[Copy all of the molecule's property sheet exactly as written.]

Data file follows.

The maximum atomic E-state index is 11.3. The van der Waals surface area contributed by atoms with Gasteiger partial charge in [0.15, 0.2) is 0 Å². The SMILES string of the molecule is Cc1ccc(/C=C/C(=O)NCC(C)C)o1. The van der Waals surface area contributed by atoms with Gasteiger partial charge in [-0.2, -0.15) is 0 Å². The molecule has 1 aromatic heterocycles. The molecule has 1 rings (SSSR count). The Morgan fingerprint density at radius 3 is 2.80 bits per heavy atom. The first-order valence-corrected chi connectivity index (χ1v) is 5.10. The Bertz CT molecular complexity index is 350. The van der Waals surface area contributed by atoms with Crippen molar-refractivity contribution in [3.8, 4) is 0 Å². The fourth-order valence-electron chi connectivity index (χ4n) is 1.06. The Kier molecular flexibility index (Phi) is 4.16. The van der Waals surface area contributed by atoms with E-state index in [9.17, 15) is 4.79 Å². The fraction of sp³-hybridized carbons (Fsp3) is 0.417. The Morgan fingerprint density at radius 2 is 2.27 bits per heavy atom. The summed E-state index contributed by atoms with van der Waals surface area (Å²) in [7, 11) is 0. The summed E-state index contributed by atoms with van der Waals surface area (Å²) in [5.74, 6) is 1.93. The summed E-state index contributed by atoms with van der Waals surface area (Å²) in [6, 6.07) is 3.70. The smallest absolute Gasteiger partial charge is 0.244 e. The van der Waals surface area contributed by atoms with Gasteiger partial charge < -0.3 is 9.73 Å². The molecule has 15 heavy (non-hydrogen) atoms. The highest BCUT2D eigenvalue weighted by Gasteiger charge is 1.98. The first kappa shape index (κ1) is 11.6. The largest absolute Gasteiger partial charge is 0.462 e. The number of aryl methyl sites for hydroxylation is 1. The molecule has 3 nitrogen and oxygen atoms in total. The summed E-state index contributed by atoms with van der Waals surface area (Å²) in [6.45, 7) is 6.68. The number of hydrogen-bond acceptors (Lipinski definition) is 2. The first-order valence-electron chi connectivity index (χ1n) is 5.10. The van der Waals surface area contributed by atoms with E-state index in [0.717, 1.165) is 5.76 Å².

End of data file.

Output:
The maximum atomic E-state index is 11.3. The van der Waals surface area contributed by atoms with Gasteiger partial charge in [0.15, 0.2) is 0 Å². The SMILES string of the molecule is Cc1ccc(/C=C/C(=O)NCC(C)C)o1. The van der Waals surface area contributed by atoms with Gasteiger partial charge in [-0.2, -0.15) is 0 Å². The molecule has 1 aromatic heterocycles. The molecule has 1 rings (SSSR count). The Morgan fingerprint density at radius 3 is 2.80 bits per heavy atom. The first-order valence-corrected chi connectivity index (χ1v) is 5.10. The Bertz CT molecular complexity index is 350. The van der Waals surface area contributed by atoms with Crippen molar-refractivity contribution in [3.8, 4) is 0 Å². The fourth-order valence-electron chi connectivity index (χ4n) is 1.06. The Kier molecular flexibility index (Phi) is 4.16. The van der Waals surface area contributed by atoms with E-state index in [9.17, 15) is 4.79 Å². The fraction of sp³-hybridized carbons (Fsp3) is 0.417. The Morgan fingerprint density at radius 2 is 2.27 bits per heavy atom. The summed E-state index contributed by atoms with van der Waals surface area (Å²) in [7, 11) is 0. The summed E-state index contributed by atoms with van der Waals surface area (Å²) in [5.74, 6) is 1.93. The summed E-state index contributed by atoms with van der Waals surface area (Å²) in [6, 6.07) is 3.70. The smallest absolute Gasteiger partial charge is 0.244 e. The van der Waals surface area contributed by atoms with Gasteiger partial charge < -0.3 is 9.73 Å². The molecule has 15 heavy (non-hydrogen) atoms. The highest BCUT2D eigenvalue weighted by Gasteiger charge is 1.98. The first kappa shape index (κ1) is 11.6. The largest absolute Gasteiger partial charge is 0.462 e. The number of aryl methyl sites for hydroxylation is 1. The molecule has 3 nitrogen and oxygen atoms in total. The summed E-state index contributed by atoms with van der Waals surface area (Å²) in [6.45, 7) is 6.68. The number of hydrogen-bond acceptors (Lipinski definition) is 2. The first-order valence-electron chi connectivity index (χ1n) is 5.10. The van der Waals surface area contributed by atoms with E-state index in [0.717, 1.165) is 5.76 Å².